Once he has done so, the rest is a mere matter of acquiring a vocabulary. He can make himself understood, given a few nouns, pronouns, verbs and numerals, without troubling himself in the slightest about accidence. “Me see she” is bad English, perhaps, but it would be absurd to say that it is obscure—and on some not too distant tomorrow it may be very fair American. Essaying an inflected language, the beginner must go into the matter far more deeply before he may hope to be understood. Bradley, in “The Making of English,” 9 shows clearly how German and English differ in this respect, and how great is the advantage of English. In the latter the verb sing has but eight forms, and of these three are entirely obsolete, one is obsolescent, and two more may be dropped out without damage to comprehension. In German the corresponding verb, singen, has no fewer than sixteen forms. How far English has proceeded toward the complete obliteration of inflections is shown by such barbarous forms of it as Pidgin English and Beach-la-Mar, in which the final step is taken without appreciable loss of clarity. The Pidgin English verb is identical in all tenses. Go stands for both went and gone; makee is both make and made. In the same way there is no declension of the pronoun for case. My is thus I, me, mine and our own my. “No belong my” is “it is not mine,” a crude construction, of course, but still clearly intelligible. Chinamen learn Pidgin English in a few months, and savages in the South Seas master Beach-la-Mar almost as quickly. And a white man, once he has accustomed himself to either, finds it strangely fluent and expressive. He cannot argue politics in it, nor dispute upon transubstantiation, but for all the business of every day it is perfectly satisfactory.   10
  This capacity of English for clear and succinct utterance is frequently remarked by Continental philologists, many of whom seem inclined to agree with Grimm that it will eventually supersede all of the varying dialects now spoken in Europe, at least for commercial purposes. Jespersen, in the first chapter of his “Growth and Structure of the English Language,” 10 discusses the matter very penetratingly and at great length. “There is one impression,” he says, “that continually comes to my mind whenever I think of the English language and compare it with others: it seems to me positively and expressively masculine; it is the language of a grownup man and has very little childish or feminine about it. A great many things go together to produce and to confirm that impression, things phonetical, grammatical, and lexical, words and turns that are found, and words and turns that are not found, in the language.” He then goes on to explain the origin and nature of the “masculine” air: it is grounded chiefly upon clarity, directness and force. He says:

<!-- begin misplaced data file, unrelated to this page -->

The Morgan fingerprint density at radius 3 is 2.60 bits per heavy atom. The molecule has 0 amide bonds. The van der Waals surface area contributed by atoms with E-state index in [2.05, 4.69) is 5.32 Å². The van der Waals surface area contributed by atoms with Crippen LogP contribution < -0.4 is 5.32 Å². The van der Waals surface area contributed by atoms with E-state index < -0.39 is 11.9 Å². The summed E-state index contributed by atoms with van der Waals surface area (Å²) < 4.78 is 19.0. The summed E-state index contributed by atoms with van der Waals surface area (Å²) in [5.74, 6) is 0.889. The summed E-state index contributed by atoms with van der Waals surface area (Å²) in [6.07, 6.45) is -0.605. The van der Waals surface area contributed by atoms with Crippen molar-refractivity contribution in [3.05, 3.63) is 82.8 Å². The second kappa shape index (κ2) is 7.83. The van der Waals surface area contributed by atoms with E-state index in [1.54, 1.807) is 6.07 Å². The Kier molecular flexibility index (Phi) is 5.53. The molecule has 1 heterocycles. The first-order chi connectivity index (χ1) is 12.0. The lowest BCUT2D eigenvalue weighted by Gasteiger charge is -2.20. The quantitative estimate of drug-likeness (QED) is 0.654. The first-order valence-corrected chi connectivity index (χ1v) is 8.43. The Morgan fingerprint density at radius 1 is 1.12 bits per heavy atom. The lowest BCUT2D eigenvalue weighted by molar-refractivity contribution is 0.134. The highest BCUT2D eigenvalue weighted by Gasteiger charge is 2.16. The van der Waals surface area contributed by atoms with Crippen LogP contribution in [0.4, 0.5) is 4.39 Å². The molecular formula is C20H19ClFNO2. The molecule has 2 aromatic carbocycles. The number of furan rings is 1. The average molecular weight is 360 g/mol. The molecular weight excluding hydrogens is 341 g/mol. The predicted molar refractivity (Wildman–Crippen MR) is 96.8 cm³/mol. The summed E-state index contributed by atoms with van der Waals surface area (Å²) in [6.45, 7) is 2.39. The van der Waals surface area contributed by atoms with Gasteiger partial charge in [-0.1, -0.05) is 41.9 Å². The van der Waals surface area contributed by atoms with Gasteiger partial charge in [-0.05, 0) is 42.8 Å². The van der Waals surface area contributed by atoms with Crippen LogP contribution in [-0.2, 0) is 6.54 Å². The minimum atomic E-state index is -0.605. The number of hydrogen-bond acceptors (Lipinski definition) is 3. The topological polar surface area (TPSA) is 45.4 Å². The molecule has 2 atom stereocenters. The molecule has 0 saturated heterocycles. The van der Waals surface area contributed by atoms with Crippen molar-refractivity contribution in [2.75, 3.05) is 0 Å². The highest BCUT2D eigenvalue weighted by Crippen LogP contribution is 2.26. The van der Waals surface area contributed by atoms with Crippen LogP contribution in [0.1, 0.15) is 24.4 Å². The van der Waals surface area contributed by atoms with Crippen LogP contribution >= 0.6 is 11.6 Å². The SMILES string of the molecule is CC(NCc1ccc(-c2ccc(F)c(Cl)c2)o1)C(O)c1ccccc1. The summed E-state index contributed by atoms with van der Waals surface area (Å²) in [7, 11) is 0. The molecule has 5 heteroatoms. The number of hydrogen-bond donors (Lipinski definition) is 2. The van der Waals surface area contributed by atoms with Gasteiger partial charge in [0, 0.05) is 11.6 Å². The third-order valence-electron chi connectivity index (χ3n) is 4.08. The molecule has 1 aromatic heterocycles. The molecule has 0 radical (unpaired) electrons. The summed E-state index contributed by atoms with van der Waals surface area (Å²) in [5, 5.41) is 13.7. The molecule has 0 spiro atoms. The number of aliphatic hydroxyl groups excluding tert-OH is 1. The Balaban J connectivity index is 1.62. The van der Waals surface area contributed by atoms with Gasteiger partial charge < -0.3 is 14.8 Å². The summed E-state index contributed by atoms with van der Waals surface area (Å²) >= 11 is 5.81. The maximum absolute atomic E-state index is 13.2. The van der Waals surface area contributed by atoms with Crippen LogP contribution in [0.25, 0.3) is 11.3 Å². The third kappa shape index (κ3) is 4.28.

The English consonants are well defined; voiced and voiceless consonants stand over against each other in neat symmetry, and they are, as a rule, clearly and precisely pronounced. You have none of those indistinct or half-slurred consonants that abound in Danish, for instance (such as those in hade, hage, livlig), where you hardly know whether it is a consonant or a vowel-glide that meets the ear. The only thing that might be compared to this in English is the r when not followed by a vowel, but then this has really given up definitely all pretensions to the rank of a consonant, and is (in the pronunciation of the South of England) 11 either frankly a vowel (as in here) or else nothing at all (in hart, etc.). Each English consonant belongs distinctly to its own type, a t is a t, and a k is a k, and there is an end. There is much less modification of a consonant by the surrounding vowels than in some other languages; thus none of that palatalization of consonants which gives an insinuating grace to such languages as Russian. The vowel sounds, too, are comparatively independent of their surroundings; and in this respect the language now has deviated widely from the character of Old English, and has become more clear-cut and distinct in its phonetic structure, although, to be sure, the diphthongization of most long vowels (in ale, whole, eel, who, phonetically eil, houl, ijl, huw) counteracts in some degree this impression of neatness and evenness.
  Jespersen then proceeds to consider certain peculiarities of English grammar and syntax, and to point out the simplicity and forcefulness of the everyday English vocabulary. The grammatical baldness of the language, he argues (against the old tradition in philology), is one of the chief sources of its vigor. He says: